For the purposes of understanding Aristotle's psychology, the origin of Aristotle's hylomorphism is significant for two reasons. First, from its inception, Aristotle's hylomorphism exploits two distinct but related notions of form, one of which is essential to the compound whose form it is, and the other of which is accidental to its subject. In advancing his view of the soul and its capacities, Aristotle employs both of these notions: the soul is an essential form, whereas perception involves the acquisition of accidental forms. Second, because Aristotle's hylomorphism was initially developed to handle puzzles of change and generation, its deployment in philosophical psychology is sometimes strained, insofar as Aristotle is not immediately willing to treat every instance of perception and thought as a straightforward instance of change in some continuing subject. Moreover, as we shall see, it is sometimes difficult to appreciate how Aristotle can justifiably regard the body as the matter of a human being in the way that the bronze is held to be the matter of a statue. Bronze can exist as an indeterminate lump, being potentially but not actually the statue of a great hero. There is no ready analogue in the case of the body: the body is not so much stuff lying about waiting to be enformed by a soul. Rather, in one important sense, human bodies become human bodies by being ensouled. If so, then they seem ill-suited to play the role of matter in precisely those terms given by Aristotle's hylomorphic theory of generation. (For further discussion of this topic, after reading the next section, see Supplement: A Fundamental Problem about Hylomorphism.)

3. Hylomorphic Soul-Body Relations: Materialism, Dualism, Sui Generis?

In applying his general hylomorphism to soul-body relations, Aristotle contends that the following general analogy obtains:

soul : body : : form : matter : : Hermes-shape : bronze

If the soul bears the same relation to the body which the shape of a statue bears to its material basis, then we should expect some general features to be common to both; and we should be able to draw some immediate consequences regarding the relationship between soul and body. To begin, some questions about the unity of soul and body, an issue of concern to substance dualists and materialists alike, receive a ready response. Materialists hold that all mental states are also physical states; substance dualists deny this, because they hold that the soul is a subject of mental states which can exist alone, when separated from the body. In a certain way, the questions which give rise to this dispute simply fall by the wayside. If we do not think there is an interesting or important question concerning whether the Hermes-shape and its material basis are one, we should not suppose there is a special or pressing question about whether the soul and body are one. So Aristotle contends: “It is not necessary to ask whether soul and body are one, just as it is not necessary to ask whether the wax and its shape are one, nor generally whether the matter of each thing and that of which it is the matter are one. For even if one and being are spoken of in several ways, what is properly so spoken of is the actuality” (De Anima ii 1, 412b6–9). Aristotle does not here eschew questions concerning the unity of soul and body as meaningless; rather, he seems, in a deflationary vein, to suggest that they are readily answered or somehow unimportant. If we do not spend time worrying about whether the wax of a candle and its shape are one, then we should not exercise ourselves over the question of whether the soul and body are one. The effect, then, is to fit soul-body relations into a larger hylomorphic pattern of explanation in terms of which questions of unity do not normally arise.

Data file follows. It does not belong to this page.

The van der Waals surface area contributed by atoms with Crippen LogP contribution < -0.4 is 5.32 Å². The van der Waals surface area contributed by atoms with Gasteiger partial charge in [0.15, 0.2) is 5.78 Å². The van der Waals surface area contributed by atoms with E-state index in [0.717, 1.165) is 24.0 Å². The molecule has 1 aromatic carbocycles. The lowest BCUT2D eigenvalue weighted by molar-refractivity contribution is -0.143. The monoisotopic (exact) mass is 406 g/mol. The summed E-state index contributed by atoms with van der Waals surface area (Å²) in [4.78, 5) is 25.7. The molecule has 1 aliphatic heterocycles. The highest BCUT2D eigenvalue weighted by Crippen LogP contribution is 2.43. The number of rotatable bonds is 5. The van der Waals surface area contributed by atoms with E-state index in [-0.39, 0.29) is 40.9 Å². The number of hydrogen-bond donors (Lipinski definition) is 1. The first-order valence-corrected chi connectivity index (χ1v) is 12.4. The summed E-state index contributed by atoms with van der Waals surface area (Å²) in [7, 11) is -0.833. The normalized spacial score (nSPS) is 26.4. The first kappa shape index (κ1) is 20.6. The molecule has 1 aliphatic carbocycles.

It should be emphasized, however, that Aristotle does not here decide the question by insisting that the soul and body are identical, or even that they are one in some weaker sense; indeed, this is something he evidently denies (De Anima ii 1, 412a17; ii 2, 414a1–20). Instead, just as one might well insist that the wax of a candle and its shape are distinct, on the grounds that the wax could easily exist when the particular shape is no more, or, less obviously, that the particular shape could survive the replenishment of its material basis, so one might equally deny that the soul and body are identical. In a fairly direct way, though, the question of whether soul and body are one loses its force when it is allowed that it contains no implications beyond those we establish for any other hylomorphic compound, including houses and other ordinary artifacts.

One way of appreciating this is to consider a second general moral Aristotle derives from hylomorphism. This concerns the question of the separability of the soul from the body, a possibility embraced by substance dualists from the time of Plato onward. Aristotle's hylomorphism commends the following attitude: if we do not think that the Hermes-shape persists after the bronze is melted and recast, we should not think that the soul survives the demise of the body. So, Aristotle claims, “It is not unclear that the soul – or certain parts of it, if it naturally has parts – is not separable from the body” (De Anima ii 1, 413a3–5). So, unless we are prepared to treat forms in general as capable of existing without their material bases, we should not be inclined to treat souls as exceptional cases. Hylomorphism, by itself, gives us no reason to treat souls as separable from bodies, even if we think of them as distinct from their material bases. At the same time, Aristotle does not appear to think that his hylomorphism somehow refutes all possible forms of dualism. For he appends to his denial of the soul's separability the observation that some parts of the soul may in the end be separable after all, since they are not the actualities of any part of the body (De Anima ii 1, 413a6–7). Aristotle here prefigures his complex attitude toward mind (nous), a faculty he repeatedly describes as exceptional among capacities of the soul.